6. Firecat*

    Social media is such a crapshoot with how it is used at work.

    I’ve worked at places that:
    Fired someone for posting “This week sucked. TGIF.” On their lunch break.

    Passed on a candidate whose profile pic was them as JC Superstar in a play. (Sign they would be religiously bias apparently).

    Preferred a candidate whose profile pic was them sloppy drunk over the “boring” one with nothing offensive.

    As well as where I currently work which is very reasonable and gives you as much privacy as possible with a reasonable social media policy.

    1. Peanut Hamper*

      When I was hiring, I always checked social media accounts, which were inevitably pretty boring.

      There was one candidate who did include his PornHub user name though, which I thought was rather daring or careless. FWIW, we hired him, he made a few not great mistakes, and eventually quit to go back to work at his family business which he was desperately trying to escape from. (It was a bit of an ugly duckling kind of situation for him.)

      I don’t work there any more (thank the FSM!) but I still think about this person from time to time and wonder what’s become of him. He was an interesting person.

  7. Marzipan Shepherdess*

    Re: the dress post. Someone should tell Office Busybody Jan to watch Rachel Maddow (on MSNBC) if Jan thinks that choosing and wearing look is somehow inappropriate for the office. Rachel Maddow wears the same black blazer and black blouse for every. single. show. And you know what? None of her viewers cares what she wears because they’re not watching a fashion show! They’re concentrating on her keen observations and riveting presentations!

    And chances are that what that LW is producing at work is far more important than what she’s wearing, too. How unfortunate that her spineless boss doesn’t realize this, tell Jan to shut up and have the LW’s back.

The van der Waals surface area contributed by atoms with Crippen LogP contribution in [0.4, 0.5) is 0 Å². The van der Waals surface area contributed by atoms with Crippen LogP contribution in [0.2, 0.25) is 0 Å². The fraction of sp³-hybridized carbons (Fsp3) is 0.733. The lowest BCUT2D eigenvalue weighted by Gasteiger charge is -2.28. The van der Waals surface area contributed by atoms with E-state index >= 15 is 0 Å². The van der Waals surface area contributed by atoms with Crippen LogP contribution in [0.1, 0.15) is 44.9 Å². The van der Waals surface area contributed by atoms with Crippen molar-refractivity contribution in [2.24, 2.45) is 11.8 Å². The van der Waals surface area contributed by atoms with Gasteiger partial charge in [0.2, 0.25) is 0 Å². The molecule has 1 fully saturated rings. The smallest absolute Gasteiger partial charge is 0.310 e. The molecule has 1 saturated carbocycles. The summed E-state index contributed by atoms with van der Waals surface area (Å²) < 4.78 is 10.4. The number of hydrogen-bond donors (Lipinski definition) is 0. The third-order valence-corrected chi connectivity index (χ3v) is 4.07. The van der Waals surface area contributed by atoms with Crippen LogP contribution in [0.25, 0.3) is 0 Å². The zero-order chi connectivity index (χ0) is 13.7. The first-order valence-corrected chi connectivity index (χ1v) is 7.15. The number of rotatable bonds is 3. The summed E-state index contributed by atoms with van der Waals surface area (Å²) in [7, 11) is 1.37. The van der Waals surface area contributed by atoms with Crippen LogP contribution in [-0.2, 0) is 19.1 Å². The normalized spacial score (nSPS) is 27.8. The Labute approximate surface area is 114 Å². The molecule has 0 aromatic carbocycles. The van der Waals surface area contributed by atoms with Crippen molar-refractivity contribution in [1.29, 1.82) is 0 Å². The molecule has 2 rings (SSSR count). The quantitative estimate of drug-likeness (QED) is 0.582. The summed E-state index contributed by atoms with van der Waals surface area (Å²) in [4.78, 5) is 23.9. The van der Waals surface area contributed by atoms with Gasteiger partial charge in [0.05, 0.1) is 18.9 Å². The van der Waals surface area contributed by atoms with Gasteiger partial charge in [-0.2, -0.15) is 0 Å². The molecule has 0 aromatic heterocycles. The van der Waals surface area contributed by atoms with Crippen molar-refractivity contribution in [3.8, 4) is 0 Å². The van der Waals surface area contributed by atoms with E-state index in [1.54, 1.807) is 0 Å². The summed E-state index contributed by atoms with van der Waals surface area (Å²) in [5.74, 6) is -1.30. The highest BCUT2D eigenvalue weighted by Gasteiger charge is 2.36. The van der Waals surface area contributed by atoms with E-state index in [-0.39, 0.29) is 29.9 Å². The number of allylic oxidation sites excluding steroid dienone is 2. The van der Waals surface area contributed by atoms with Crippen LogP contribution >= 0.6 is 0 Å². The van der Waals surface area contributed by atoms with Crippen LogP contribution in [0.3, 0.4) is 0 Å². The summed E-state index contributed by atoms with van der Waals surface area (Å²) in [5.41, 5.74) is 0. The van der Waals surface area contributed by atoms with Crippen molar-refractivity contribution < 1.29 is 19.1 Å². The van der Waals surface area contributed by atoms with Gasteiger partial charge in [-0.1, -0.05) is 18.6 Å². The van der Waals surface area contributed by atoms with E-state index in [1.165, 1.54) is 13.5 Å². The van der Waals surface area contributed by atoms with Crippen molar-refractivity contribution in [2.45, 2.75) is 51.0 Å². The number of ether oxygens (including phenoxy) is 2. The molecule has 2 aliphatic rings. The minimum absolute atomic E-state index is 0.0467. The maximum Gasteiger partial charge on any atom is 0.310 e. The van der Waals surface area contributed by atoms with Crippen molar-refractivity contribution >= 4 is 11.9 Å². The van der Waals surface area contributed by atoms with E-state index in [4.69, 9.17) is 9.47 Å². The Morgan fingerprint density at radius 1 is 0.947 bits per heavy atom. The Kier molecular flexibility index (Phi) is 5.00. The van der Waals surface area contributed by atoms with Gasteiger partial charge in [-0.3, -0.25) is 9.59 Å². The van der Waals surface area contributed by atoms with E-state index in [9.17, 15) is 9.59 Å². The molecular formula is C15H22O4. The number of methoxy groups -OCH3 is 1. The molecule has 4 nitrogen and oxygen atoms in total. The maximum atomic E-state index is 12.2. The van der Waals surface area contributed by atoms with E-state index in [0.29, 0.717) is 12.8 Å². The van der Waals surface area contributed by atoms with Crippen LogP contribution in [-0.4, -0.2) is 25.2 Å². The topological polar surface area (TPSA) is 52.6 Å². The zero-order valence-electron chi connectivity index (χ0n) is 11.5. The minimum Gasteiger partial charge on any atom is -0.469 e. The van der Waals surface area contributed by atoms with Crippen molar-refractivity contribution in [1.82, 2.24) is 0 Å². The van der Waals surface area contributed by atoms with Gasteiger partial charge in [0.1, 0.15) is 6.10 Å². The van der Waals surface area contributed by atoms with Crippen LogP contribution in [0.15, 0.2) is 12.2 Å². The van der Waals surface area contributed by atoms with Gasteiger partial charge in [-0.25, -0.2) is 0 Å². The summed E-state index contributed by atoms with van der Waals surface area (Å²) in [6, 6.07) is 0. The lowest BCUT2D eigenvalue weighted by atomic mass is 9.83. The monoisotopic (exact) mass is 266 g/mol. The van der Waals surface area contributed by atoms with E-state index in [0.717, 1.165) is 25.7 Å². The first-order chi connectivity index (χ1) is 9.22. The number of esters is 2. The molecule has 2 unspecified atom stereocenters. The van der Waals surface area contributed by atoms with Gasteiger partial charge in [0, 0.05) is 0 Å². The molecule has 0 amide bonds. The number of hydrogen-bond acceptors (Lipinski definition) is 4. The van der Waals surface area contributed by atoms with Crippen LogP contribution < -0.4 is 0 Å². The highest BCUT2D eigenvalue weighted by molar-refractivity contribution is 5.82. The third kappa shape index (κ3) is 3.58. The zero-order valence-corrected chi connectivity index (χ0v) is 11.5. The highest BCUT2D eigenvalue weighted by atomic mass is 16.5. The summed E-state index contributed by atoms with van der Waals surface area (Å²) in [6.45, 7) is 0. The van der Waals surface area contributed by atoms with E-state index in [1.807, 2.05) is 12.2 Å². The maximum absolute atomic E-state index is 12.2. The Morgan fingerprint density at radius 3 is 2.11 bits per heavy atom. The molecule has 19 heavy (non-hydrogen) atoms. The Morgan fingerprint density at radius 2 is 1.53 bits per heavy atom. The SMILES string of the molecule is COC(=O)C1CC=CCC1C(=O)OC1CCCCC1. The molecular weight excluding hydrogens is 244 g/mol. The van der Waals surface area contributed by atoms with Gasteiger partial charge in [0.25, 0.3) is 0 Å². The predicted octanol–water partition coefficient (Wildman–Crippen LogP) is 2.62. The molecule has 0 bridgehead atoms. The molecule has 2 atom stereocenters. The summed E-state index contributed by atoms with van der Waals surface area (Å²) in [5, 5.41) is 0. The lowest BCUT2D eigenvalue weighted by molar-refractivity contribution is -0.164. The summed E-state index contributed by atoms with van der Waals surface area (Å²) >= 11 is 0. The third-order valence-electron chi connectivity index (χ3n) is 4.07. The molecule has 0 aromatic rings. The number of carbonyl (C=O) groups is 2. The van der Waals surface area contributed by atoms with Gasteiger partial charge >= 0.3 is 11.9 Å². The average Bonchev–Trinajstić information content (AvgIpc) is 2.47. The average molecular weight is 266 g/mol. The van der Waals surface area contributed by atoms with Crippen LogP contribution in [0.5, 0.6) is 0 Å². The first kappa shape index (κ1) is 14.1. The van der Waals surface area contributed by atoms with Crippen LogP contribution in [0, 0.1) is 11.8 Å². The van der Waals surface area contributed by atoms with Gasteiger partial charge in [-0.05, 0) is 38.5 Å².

8. ClosingTime*

    Confession – I discovered that dress post at some point last year. I liked the dress so much (and the concept was intriguing) that I saved that link. Eventually I was in a mood to try something new and bought one of those dresses. And a few months later I started the same challenge(!) Work wise, it wasn’t an issue. I’m semi hybrid and could dress it up with skirts or blazers or even palazzo pants. And No. One. Noticed. Except my mom, but that doesn’t count. It was a great experience and I still love that dress! Funny that it came from AAM.

  9. anywhere but here*

    The advice on social media is a mixed bag – some of it is prudent and some of it is just absurd employer overreach. What employer cares enough to vet your social media for grammar and spelling errors? And why would anyone want to work for them??

  10. SB*

    Someone I work with did a similar clothing challenge because of environmental concerns, then proceeded to wash & tumble dry the outfit every day for a month to ensure it was ready for wear the next day. Small steps though I guess.

  11. Never The Twain*

    The action of the manager in the case of the ‘100-day challenge dress’ issue is a classic example of a weak manager deciding to sort out a worryingly glowing ember by drenching it with this pail of – oh, darn it, gasoline.
    Refusing to go to the minimal effort of squashing Jan, he now finds himself outed on the BBC website and on the wrong side of history both as regards sustainability and misogyny. Way to go.

  12. mw*

    Also there was a character named Alison Green on the April 4 episode of FBI on CBS. A journalist who gets held hostage…

Comments are closed.